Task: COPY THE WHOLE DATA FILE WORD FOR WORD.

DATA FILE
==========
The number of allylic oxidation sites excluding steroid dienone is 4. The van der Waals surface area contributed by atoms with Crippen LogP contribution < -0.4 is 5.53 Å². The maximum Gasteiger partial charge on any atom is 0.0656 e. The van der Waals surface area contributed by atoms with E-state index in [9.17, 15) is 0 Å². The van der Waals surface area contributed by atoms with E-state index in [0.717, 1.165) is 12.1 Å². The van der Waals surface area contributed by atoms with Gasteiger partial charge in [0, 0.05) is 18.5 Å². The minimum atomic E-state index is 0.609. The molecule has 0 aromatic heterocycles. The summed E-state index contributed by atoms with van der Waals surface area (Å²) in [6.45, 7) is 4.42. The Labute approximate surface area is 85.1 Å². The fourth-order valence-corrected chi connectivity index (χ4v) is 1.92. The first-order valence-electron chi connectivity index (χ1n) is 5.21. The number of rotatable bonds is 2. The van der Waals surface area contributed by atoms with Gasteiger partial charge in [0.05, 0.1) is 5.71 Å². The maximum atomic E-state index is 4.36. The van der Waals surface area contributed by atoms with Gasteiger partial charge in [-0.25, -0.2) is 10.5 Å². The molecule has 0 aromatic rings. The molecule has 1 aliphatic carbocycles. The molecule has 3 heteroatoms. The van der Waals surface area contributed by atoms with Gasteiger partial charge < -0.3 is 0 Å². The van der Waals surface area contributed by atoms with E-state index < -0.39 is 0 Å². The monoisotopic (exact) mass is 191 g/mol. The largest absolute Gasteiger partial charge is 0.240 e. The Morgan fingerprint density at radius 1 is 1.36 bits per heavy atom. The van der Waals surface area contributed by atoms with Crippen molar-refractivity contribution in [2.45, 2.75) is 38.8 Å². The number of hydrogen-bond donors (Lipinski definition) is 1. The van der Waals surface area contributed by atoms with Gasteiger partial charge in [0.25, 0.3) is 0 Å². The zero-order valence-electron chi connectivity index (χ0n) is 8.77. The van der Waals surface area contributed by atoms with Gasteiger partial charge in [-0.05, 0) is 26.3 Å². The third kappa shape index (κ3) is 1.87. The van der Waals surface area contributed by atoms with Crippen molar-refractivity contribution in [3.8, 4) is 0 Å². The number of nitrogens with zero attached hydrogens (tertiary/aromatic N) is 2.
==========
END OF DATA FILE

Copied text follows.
The number of allylic oxidation sites excluding steroid dienone is 4. The van der Waals surface area contributed by atoms with Crippen LogP contribution < -0.4 is 5.53 Å². The maximum Gasteiger partial charge on any atom is 0.0656 e. The van der Waals surface area contributed by atoms with E-state index in [9.17, 15) is 0 Å². The van der Waals surface area contributed by atoms with E-state index in [0.717, 1.165) is 12.1 Å². The van der Waals surface area contributed by atoms with Gasteiger partial charge in [0, 0.05) is 18.5 Å². The minimum atomic E-state index is 0.609. The molecule has 0 aromatic heterocycles. The summed E-state index contributed by atoms with van der Waals surface area (Å²) in [6.45, 7) is 4.42. The Labute approximate surface area is 85.1 Å². The fourth-order valence-corrected chi connectivity index (χ4v) is 1.92. The first-order valence-electron chi connectivity index (χ1n) is 5.21. The number of rotatable bonds is 2. The van der Waals surface area contributed by atoms with Gasteiger partial charge in [0.05, 0.1) is 5.71 Å². The maximum atomic E-state index is 4.36. The van der Waals surface area contributed by atoms with Gasteiger partial charge in [-0.25, -0.2) is 10.5 Å². The molecule has 0 aromatic rings. The molecule has 1 aliphatic carbocycles. The molecule has 3 heteroatoms. The van der Waals surface area contributed by atoms with Gasteiger partial charge < -0.3 is 0 Å². The van der Waals surface area contributed by atoms with E-state index < -0.39 is 0 Å². The monoisotopic (exact) mass is 191 g/mol. The largest absolute Gasteiger partial charge is 0.240 e. The Morgan fingerprint density at radius 1 is 1.36 bits per heavy atom. The van der Waals surface area contributed by atoms with Crippen molar-refractivity contribution in [2.45, 2.75) is 38.8 Å². The number of hydrogen-bond donors (Lipinski definition) is 1. The van der Waals surface area contributed by atoms with Gasteiger partial charge in [0.25, 0.3) is 0 Å². The zero-order valence-electron chi connectivity index (χ0n) is 8.77. The van der Waals surface area contributed by atoms with Gasteiger partial charge in [-0.05, 0) is 26.3 Å². The third kappa shape index (κ3) is 1.87. The van der Waals surface area contributed by atoms with Crippen molar-refractivity contribution in [3.8, 4) is 0 Å². The number of nitrogens with zero attached hydrogens (tertiary/aromatic N) is 2.